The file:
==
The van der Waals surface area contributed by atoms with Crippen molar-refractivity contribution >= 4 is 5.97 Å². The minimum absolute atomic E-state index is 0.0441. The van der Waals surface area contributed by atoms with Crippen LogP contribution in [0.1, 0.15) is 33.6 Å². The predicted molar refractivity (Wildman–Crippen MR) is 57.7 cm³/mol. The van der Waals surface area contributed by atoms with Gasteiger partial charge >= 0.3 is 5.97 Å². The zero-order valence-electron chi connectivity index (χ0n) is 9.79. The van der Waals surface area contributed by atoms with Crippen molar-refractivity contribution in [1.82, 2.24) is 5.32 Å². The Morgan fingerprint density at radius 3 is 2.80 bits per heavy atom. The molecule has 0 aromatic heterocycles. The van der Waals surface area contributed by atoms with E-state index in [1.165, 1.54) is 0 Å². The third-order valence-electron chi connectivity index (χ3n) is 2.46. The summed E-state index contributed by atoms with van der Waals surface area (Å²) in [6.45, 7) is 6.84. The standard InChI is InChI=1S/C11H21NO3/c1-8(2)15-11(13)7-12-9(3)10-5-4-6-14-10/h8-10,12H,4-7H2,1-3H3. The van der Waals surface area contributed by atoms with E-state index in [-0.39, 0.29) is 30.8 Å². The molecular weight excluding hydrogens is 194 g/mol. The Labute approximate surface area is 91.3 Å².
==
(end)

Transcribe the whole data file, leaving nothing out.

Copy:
The van der Waals surface area contributed by atoms with Crippen molar-refractivity contribution >= 4 is 5.97 Å². The minimum absolute atomic E-state index is 0.0441. The van der Waals surface area contributed by atoms with Crippen LogP contribution in [0.1, 0.15) is 33.6 Å². The predicted molar refractivity (Wildman–Crippen MR) is 57.7 cm³/mol. The van der Waals surface area contributed by atoms with Gasteiger partial charge >= 0.3 is 5.97 Å². The zero-order valence-electron chi connectivity index (χ0n) is 9.79. The van der Waals surface area contributed by atoms with Crippen molar-refractivity contribution in [1.82, 2.24) is 5.32 Å². The Morgan fingerprint density at radius 3 is 2.80 bits per heavy atom. The molecule has 0 aromatic heterocycles. The van der Waals surface area contributed by atoms with E-state index in [1.165, 1.54) is 0 Å². The third-order valence-electron chi connectivity index (χ3n) is 2.46. The summed E-state index contributed by atoms with van der Waals surface area (Å²) in [6.45, 7) is 6.84. The standard InChI is InChI=1S/C11H21NO3/c1-8(2)15-11(13)7-12-9(3)10-5-4-6-14-10/h8-10,12H,4-7H2,1-3H3. The van der Waals surface area contributed by atoms with E-state index in [-0.39, 0.29) is 30.8 Å². The molecular weight excluding hydrogens is 194 g/mol. The Labute approximate surface area is 91.3 Å².